SOME, GA, THURSDAY HOMING, FEBRUARY 20, 1851.
THE ROME COURIER
18 PUBLISHED feVEHY THURSDAY MORNING
BY A. NI. EDDLEMAN.
Two Dollars per nnn'im, II paid in advance;
Two Dollars, and Filly Cents if paid within six
months j or Threo Dollars at tho end of the year,
nates at A d to »11 a I sir.
Legal Advertisements will be Inserted with
strict intention to the requirements of the law, nt
•Mio following rates i
SFdttr Months Notice,
'Notice to Debtors nnd Creditors,
’Sale ol Personal Property, by Exceu.
tnrs. Administrators, «c.
• Sales of Land or Negroes, 00 days,
Notice for Letters or Dismission,
“Candidates announcing their names, will bo
“charged $5 00, whioh will be required lit advance.
Husbands advertising their wives, will ho chnrged
•«8 00, which mast always be paid in advaneo.
All bthor advertisements will bo inserted nt One
Dnllnr per square, of twelve lines or less, for the
flrst, and Filly Cents, for each subsequent insor-
,IO Libornl deductions will be made in favor of those
who advertise by the vear.
B. W. KOSS,
Rome, Georgia Office over N. J. Ombery’s
The enterprise of the citizens of Savannah
(says the Mobilo Advertiser,) has placed her
ahead of any other Southern city, of any
thing like the same number of inhabitants.—
She has now a splendid line of steamers run
ning to New York—the Florida and Alaba
ma, and a project is now on hnnd to estab
lish a line of propellers from Savannah to
Philadelphia j and, judging by what has been
done, wo are bound to ?onclude that it is
certain to succeed. She is also connected
J 50 with all the ports near her by steam, and
with Havonna by the steamer Isabol. Her
railroads will soon extend her bade to Nash
ville and Memphis, and through those points
to thu whole of the mighty west. Her
prospects nre fino for becoming the leading
port on the Atlantic, of the cotton States, in
spile of the spasmodic efforts of Charleston.
The last trip made by the Florida was run
from New York in 58 hours, equal to 62 to
Charleston bar. Is not this example of suc
cessful Southern enterprise in Savannnh
worthy of imitation in Mobile.
FRANCIS M. ALLEN,
WHOLESALE AND RETAIL
Dealer in Staple and Fancy
DRY GOODS AND GROCDHIES.
(fe. Receives new goods every week.
Romo, Ga., January 2, 1851.
LIN & BllANTLY.
WARE HOUSE, COMMISSION'* PRODUCE
(^.Liberal advances made on any article
Nov. 28,1850. ^ ,
A. ». KIND &. CO.
May 0. 1S60
AMSXAXDRI1 Ac T HA 3131 ELL«
attorneys at law,
Nov. 98, 1850. ly-
ROMAS 1IASOKMAN. h < CHARLES ». HAMILTON
HAMILTON ti IIAHDKMAN.
Factors & Commission Merchants,
Oct. 3, 1850, * * 12m
'"'“".VroSs aham.lt.ST"""' - '“>• thB 8 round lwo feot deep :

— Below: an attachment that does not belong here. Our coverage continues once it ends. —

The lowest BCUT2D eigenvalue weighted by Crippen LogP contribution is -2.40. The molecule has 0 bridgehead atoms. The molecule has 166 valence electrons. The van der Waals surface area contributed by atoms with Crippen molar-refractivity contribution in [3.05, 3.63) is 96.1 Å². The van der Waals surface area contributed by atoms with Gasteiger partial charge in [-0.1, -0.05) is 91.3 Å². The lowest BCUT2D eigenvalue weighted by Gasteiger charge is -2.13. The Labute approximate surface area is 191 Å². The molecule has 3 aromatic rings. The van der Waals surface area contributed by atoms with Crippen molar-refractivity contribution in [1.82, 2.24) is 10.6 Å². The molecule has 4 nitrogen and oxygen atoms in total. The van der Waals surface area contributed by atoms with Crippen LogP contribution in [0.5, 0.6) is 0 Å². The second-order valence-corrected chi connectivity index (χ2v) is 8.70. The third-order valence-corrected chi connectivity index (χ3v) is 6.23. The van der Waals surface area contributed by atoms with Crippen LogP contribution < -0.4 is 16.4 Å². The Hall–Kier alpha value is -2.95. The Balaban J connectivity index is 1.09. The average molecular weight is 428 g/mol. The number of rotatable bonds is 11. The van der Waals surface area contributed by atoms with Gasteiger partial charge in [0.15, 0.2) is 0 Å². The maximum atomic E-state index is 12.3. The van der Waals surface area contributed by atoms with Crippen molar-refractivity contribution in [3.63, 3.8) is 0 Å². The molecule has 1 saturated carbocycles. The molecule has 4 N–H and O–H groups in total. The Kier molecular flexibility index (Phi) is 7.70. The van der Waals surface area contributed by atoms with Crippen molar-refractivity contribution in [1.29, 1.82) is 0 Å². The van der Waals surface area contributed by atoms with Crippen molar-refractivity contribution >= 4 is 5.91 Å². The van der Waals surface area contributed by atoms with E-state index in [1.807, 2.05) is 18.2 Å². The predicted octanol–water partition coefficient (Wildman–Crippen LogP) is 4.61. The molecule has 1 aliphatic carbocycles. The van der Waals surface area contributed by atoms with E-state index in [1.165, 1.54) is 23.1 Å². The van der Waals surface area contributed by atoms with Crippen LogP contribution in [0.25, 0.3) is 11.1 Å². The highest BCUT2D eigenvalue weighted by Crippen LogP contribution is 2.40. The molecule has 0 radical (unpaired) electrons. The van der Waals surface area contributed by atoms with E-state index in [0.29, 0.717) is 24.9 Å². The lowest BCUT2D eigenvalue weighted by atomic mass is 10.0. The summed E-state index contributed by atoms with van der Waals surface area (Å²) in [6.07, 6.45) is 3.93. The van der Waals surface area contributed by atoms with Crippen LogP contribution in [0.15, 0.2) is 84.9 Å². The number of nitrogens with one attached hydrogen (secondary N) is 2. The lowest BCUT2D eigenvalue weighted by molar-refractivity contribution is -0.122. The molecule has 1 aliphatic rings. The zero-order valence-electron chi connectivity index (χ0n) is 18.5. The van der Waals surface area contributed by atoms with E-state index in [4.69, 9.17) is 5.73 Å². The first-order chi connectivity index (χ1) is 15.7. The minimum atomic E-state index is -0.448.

Warehouse & Commission Merchants,
Oct 3, 1850.
K. 1» TTONi
attorney at law,
Rome, Gem sin.
. .WILL Practice in all ibe Counties of tl e Ch.-rn-
hoe.Circuit. 48 Sept. 5, 1850.
attorney at law,
(jt^-A Washington correspondent of the
New York Express says : “ A number of
applications have been mado by our foreign
ministers to be recalled; but the President is
inflexible in refusing them this privilege l
could nnme five missions or more that
would bo vacant this moment had the Pre
sident assented to their wishes; but he is re
solved, so fur as is consistent with duty, that
if men will accept of outfits, they shall pay
their own expenses home, or serve out the
period o( their appointment.”
(Jt^-An exchange paper enumerates the fol
lowing list of advantages attending the ad
vertising in a newspaper: 11 It has enlarged
many a small business, it has revived many n
dull business; Ims recovered many o lost bu
siness; has preserved many n largo business;
and hns created ninny n new business.”
Cold Weather at Santa Fe.—The 4th
and 5lh of December wore the coldest days
ever felt nt Santa Fe in tho recollection of
the oldest inhabitants. Five teamsters in
the employ of Wnldo, Hall & Co., perished
from the effect of cold within six miles of
town. All entile, hogs, and poultry exposed
to the weather were frozen to death Snow
A Lump of Gold.—A lump of gold, near
ly pure metal, was yesterday exhibited to us
by Mr. Jesso Klinefelter, of Baltimore street,
the lnrgcst wo have yet seen. It contains
over $500 worth of gold, and $000 has
been refused for it. It was found the first
day’s digging, by n young man from Balti
more, named Williams. A pretty good day’s
F. FOUTKR, CHARLESTON, S. C , Or
AT CAVE 8PIUN0, GO.
Hon w. h. underwood, home. oa.
ijotl. WILLIAM EZZ.vnn, DECATUR, OA.
-July 16, 1850. 41 ly
, TIIOS. C. lllNItMAN, JON.
P attorney at law.
It Ripley, Mississippi,
• VV.I1I attend the Coarts in the Seventh Judicial
'Circuit of the Stnleol Mississippi, All profession
al business confided to bis innnngemnnt shall ^re
ceive strict attention.
May 0, 1650.
N , J. O M no HO,